Knights of Columbus warm Baltimore students with 1,000 coats

Maryland State Council Knights of Columbus Warden Tony Salvemini and his wife Kathy prepare coats for distribution at St. Peter Claver Parish in West Baltimore. The coats were given to students attending four area Catholic schools Dec. 5 (Kevin J. Parks/CR Staff)

For the third year in a row, Archbishop William E. Lori joined the Maryland Knights of Columbus Dec. 5 to distribute coats to children in Baltimore.

This year’s event was at St. Peter Claver Church in West Baltimore, where every student from Archbishop Borders School, Cardinal Shehan School, Holy Angels Catholic School and Ss. James and John Catholic School – 1,048 all told – went home with a new coat.

Student representatives from each of the Partners in Excellence schools visited with Archbishop Lori to find a perfect fit, and returned with coats for each of their classmates.

“It may not feel like we need it today, but we’ll be needing it in the days ahead,” Archbishop Lori, chaplain of the Knights of Columbus, said. “Who of us doesn’t need a warm coat in the winter?”

In 2016, Coats for Kids, a Knights of Columbus program, allowed local councils to donate 87,906 coats throughout the United States and Canada. The Maryland Knights of Columbus contributed to that number by distributing 1,700 coats last year, during a similar event at Ss. James and John.

Stephen Cohen, state deputy of the Maryland State Council of the Knights of Columbus and parishioner of St. Pius X in Rodgers Forge, has been a knight for 42 years.

Archbishop William E. Lori helps Archbishop Borders School student, Jeremy Sanchez, try on a new coat during the Maryland State Council Knights of Columbus coat distribution at St. Peter Claver Parish in West Baltimore Dec. 5. (Kevin J. Parks/CR Staff)

“(We are here) to give kids coats that may never get a new coat,” Cohen said, adding that the event encompasses several of the Knights’ service points of emphasis: church, community, council, culture of life, family and youth.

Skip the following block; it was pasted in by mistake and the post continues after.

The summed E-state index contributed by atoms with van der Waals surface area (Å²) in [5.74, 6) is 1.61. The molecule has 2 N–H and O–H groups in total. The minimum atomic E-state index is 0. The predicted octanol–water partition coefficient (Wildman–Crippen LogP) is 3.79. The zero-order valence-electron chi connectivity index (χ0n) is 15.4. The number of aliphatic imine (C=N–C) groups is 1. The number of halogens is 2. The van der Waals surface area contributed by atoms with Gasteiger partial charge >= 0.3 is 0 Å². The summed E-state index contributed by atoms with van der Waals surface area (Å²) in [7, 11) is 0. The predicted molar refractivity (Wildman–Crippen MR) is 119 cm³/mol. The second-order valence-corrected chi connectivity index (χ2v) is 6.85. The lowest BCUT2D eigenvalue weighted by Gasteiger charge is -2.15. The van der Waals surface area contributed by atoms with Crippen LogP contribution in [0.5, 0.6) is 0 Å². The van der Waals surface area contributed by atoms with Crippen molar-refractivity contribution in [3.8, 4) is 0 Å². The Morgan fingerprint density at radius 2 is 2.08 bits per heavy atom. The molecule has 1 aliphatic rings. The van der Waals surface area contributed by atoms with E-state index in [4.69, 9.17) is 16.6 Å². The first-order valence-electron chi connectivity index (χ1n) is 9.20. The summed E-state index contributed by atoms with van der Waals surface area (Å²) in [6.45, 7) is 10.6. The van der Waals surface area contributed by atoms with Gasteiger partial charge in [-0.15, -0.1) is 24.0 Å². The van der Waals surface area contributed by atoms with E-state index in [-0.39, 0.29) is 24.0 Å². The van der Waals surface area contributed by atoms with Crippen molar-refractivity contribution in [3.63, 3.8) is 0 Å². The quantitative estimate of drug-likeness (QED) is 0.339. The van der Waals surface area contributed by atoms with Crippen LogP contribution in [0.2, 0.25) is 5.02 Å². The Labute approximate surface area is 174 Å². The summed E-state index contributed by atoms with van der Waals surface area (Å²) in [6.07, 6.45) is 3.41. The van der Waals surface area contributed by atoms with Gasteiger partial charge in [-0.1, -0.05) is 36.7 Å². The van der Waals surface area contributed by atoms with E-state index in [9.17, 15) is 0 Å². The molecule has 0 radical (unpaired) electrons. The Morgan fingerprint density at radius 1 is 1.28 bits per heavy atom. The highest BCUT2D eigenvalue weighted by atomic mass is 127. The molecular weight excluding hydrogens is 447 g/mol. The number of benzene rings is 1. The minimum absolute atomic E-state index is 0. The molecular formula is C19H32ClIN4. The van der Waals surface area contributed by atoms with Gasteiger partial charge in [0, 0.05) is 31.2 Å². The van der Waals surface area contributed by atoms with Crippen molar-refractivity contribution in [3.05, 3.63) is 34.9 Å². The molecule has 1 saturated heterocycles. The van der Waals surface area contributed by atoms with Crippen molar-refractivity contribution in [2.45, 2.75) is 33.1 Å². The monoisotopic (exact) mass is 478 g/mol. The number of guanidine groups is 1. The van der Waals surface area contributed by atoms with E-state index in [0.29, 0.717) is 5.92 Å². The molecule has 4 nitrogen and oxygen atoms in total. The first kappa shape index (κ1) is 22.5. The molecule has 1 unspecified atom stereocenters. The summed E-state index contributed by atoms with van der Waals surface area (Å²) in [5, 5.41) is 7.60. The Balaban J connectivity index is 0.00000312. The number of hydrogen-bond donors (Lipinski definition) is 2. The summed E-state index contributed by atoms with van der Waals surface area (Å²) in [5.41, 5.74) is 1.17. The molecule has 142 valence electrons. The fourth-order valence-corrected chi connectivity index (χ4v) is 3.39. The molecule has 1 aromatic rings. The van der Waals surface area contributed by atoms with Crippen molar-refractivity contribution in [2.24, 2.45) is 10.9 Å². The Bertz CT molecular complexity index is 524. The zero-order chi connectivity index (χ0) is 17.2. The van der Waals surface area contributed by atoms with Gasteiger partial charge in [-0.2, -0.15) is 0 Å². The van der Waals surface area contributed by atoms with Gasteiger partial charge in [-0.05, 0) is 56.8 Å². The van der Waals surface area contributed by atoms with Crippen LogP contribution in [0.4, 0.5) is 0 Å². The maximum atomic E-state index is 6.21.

“We all care about the kids in the community,” said Lawrence LaPrade, a Baltimore City police officer in the community relations unit in the Western District, where he was born and raised. He and another officer helped load the schools’ vehicles with boxes of coats.

The Maryland Knights, comprised of men from the Archdiocese of Baltimore, the Archdiocese of Washington and the Diocese of Wilmington, donate between 2,500 and 3,000 winter coats to children throughout the state of Maryland each year.

Baltimore City Police Officer Carl Randolph assists Veronica Hernandez with loading winter coats donated by the Maryland State Council Knights of Columbus. (Kevin J. Parks/CR Staff)

In addition to the state council, approximately 150 local councils and chapters used fundraisers and direct donations to purchase the coats for about $18 apiece through a retailer that works with the Knights.

“This is just scratching the surface,” said Mark Mangus, state youth activities director and parishioner of St. Louis in Clarksville, who has been a knight for 33 years. “But if we can help some, it’s better than not helping any.”

Mangus coordinated the purchase and deliveries of the coats to St. Peter Claver. Members of the state council and some of their wives helped to unload and sort the coats by sizes to be sent to the schools.

“No kid should be cold,” Mangus said.

Email Emily Rosenthal at erosenthal@CatholicReview.org

 

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Emily Rosenthal

Emily Rosenthal

Emily Rosenthal is a staff writer for the Catholic Review. She is a lifelong resident of Maryland and a parishioner of St. John in Westminster.

A love of learning inspired Emily’s path into the field of journalism. Her desire to continuously grow in her Catholic faith led her to writing for the Review, where she is dedicated to sharing the stories of the Archdiocese of Baltimore.

Emily is a graduate of Delone Catholic High School in McSherrystown, Pa. She holds a bachelor's degree in business communication from Stevenson University and is currently pursuing a master's degree in nonfiction writing from The Johns Hopkins University.